So there I was, face to face with the very callousness I’d been mentally screaming at all day. At my damn birthday dinner, no less. I had to act. My inner Lisa Simpson wouldn’t have it any other way.
We’d paid the check and were standing up to leave. “Just a minute,” I said to my poor unsuspecting fiancé. And I sidled up to Fancy Jersey Lady.
“Excuse me,” I said. She smiled patronizingly and I almost lost my nerve.
“I overheard what you were saying about the woman on the bridge and it really hurt my feelings.” Apparently I’d regressed to grade-school speak. She looked patiently amused, ready to tolerate the crazy person. The young man at the table was barely repressing a sneering grin. So I upped the ante.
“I knew that woman,” I lied. “I went to school with her!” Ah, there was the shock and remorse I was looking for. Watching that lady’s face change was almost worth seeing the horrified embarrassment flash across Mr. Black’s face at the same time. Thus encouraged, I went on. “It doesn't matter that people were late. A traffic jam is never more important than a human life,” I snarled at her. “Never.”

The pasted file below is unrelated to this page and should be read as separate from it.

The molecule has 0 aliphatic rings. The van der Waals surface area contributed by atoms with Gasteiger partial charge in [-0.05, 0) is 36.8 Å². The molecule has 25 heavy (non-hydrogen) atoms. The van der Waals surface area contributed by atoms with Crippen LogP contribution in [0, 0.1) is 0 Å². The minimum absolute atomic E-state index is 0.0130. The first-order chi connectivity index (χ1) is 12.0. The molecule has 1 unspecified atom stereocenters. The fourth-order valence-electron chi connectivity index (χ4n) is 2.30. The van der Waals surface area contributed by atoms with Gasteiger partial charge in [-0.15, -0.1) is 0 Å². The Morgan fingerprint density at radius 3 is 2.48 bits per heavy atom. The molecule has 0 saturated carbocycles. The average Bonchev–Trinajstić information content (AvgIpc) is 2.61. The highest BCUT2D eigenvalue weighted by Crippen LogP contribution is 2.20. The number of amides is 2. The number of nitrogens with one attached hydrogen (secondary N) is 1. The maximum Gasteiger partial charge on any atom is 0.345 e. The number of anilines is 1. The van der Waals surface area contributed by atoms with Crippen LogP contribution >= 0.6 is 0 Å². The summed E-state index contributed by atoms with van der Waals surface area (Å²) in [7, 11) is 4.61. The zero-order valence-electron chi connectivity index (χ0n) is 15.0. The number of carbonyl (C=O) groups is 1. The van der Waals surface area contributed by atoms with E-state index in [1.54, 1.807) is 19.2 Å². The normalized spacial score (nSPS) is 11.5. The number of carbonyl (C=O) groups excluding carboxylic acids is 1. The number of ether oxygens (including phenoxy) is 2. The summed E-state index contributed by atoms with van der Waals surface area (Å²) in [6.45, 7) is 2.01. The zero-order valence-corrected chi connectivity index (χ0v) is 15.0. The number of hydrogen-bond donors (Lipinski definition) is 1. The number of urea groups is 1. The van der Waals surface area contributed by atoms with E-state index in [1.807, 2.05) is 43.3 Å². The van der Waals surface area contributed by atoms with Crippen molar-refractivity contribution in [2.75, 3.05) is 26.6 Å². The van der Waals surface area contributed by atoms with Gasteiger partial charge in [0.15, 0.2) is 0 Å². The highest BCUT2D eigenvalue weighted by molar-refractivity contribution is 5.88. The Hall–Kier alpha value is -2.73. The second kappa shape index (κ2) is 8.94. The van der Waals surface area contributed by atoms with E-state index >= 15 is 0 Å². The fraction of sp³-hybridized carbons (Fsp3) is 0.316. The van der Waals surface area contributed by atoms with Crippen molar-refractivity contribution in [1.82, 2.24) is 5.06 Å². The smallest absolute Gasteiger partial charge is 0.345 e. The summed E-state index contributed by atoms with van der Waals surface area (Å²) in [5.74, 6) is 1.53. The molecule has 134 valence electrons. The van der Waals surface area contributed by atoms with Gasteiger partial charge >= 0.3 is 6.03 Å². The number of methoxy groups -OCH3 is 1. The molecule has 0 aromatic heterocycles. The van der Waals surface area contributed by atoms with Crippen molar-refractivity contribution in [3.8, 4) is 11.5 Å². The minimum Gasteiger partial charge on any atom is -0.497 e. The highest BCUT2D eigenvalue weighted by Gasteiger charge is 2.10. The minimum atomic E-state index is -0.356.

“I’m sorry,” she said, eyes wide with genuine repentance. I said goodnight and was on my way, mortified fiancé in tow. I heard the young man snicker as we left. Screw him.
I was a little embarrassed and sorry I’d lied. But on the other hand, someone went to school with the woman on the bridge. She was someone’s daughter, someone’s lover, someone’s best friend. So I decided to consider my lie more of a speaking-out on their behalf. If nothing else, it was a reminder that we are connected to the other people in our world and we are accountable for the harm we put out there. All that anger, all that resentment toward those who do not conform . . . it’s not doing anybody any good. So, even though I felt a little foolish at the time, I was glad I took my little mini-stand. Because if we keep acting like this stuff is okay, well, sooner or later it becomes okay.
Every birthday since then, I think of that woman on the bridge and wonder how it all turned out for her. I remember reading a blurb in the news that she’d gone home from the hospital several months later, so at least her body had healed. I can only hope the rest of her healed, too.